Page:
Altitude with Attitude
Building Your Climbing Business by Catering to Kids
By Stacy St. Clair
It's boom time for climbing walls in the United States. They can be found in recreation centers, health clubs, schools and malls. They offer creative architectural focal points and provide endless hours of enjoyment to the current generation of extreme sports enthusiasts. The first indoor climbing gym opened nearly 20 years ago in Seattle and featured real rock glued to painted plywood panels. Today, there are literally thousands of places to boulder and belay.
There are currently 9 million so-called urban climbers in the United States. That's an impressive 3 percent of the population, and the growth in climbing interest shows no signs of stopping. Membership in USA Climbing, the organization that governs the sport, boasted a 290 percent increase over the past four years.
The sport has grown, in part, because it offers climbing opportunities to people who otherwise might not have access. Don't live near the mountains? Live in a rainy area? Don't know how to climb?
None of these things matter if you have an indoor wall.
"There's growth every year," said Anne-Worley Bauknight, executive director of USA Climbing. "We expect that to continue."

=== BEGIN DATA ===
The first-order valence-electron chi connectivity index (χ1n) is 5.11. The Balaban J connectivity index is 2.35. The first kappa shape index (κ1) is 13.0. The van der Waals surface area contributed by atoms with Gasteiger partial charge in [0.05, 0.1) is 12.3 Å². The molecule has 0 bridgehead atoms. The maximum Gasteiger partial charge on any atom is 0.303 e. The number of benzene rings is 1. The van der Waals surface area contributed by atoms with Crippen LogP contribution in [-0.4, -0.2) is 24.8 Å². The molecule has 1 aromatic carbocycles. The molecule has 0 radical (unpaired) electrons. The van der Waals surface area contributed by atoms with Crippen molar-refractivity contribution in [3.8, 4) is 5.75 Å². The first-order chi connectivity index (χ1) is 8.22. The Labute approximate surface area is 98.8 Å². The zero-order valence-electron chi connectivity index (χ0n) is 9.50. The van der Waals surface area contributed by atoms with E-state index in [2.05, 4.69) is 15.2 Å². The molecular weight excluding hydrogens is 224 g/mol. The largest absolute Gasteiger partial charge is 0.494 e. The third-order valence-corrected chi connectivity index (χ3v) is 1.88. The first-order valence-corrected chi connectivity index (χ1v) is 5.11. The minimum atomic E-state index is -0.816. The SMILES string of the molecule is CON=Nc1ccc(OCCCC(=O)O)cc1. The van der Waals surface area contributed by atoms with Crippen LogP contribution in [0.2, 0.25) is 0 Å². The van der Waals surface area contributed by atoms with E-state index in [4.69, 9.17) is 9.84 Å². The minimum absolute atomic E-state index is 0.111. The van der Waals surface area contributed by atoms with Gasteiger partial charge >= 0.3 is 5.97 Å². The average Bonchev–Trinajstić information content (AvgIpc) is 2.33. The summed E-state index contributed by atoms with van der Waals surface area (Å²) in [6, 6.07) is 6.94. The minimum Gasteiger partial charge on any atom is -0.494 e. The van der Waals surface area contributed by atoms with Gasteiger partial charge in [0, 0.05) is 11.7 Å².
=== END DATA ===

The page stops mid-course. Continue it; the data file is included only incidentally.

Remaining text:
In order for that to happen, however, climbing facility managers must be proactive in selling the activity to the public. And as part of those marketing plans, facilities should make a concerted effort to target teens and tweens.
Why go after the youth demographic?
First and foremost, young climbers are likely to become lifelong climbers who will help maintain the demand for indoor walls in the decades to come.
Secondly, they're less likely to go to the gym on their own. Kids often bring friends with them, therefore introducing even more people to the sport.
And finally, teens and tweens offer multiple chances for revenue opportunities. Kids are a godsend to pro shops because their constantly growing bodies are in frequent need of new shoes or climbing gear. They also host birthday parties at climbing facilities, giving managers a chance to showcase their walls to other potential new patrons.
"It's extremely important to tap into the youth demographic," said Paula Sessa, a Dallas-based climbing wall consultant. "Gyms that don't make an effort to attract kids and teens are putting their businesses in jeopardy."
Fortunately for recreation managers, youth-oriented marketing is easy, practical and relatively inexpensive. With a little expert advice, you can turn your gym into a kid-friendly facility without alienating your adult patrons.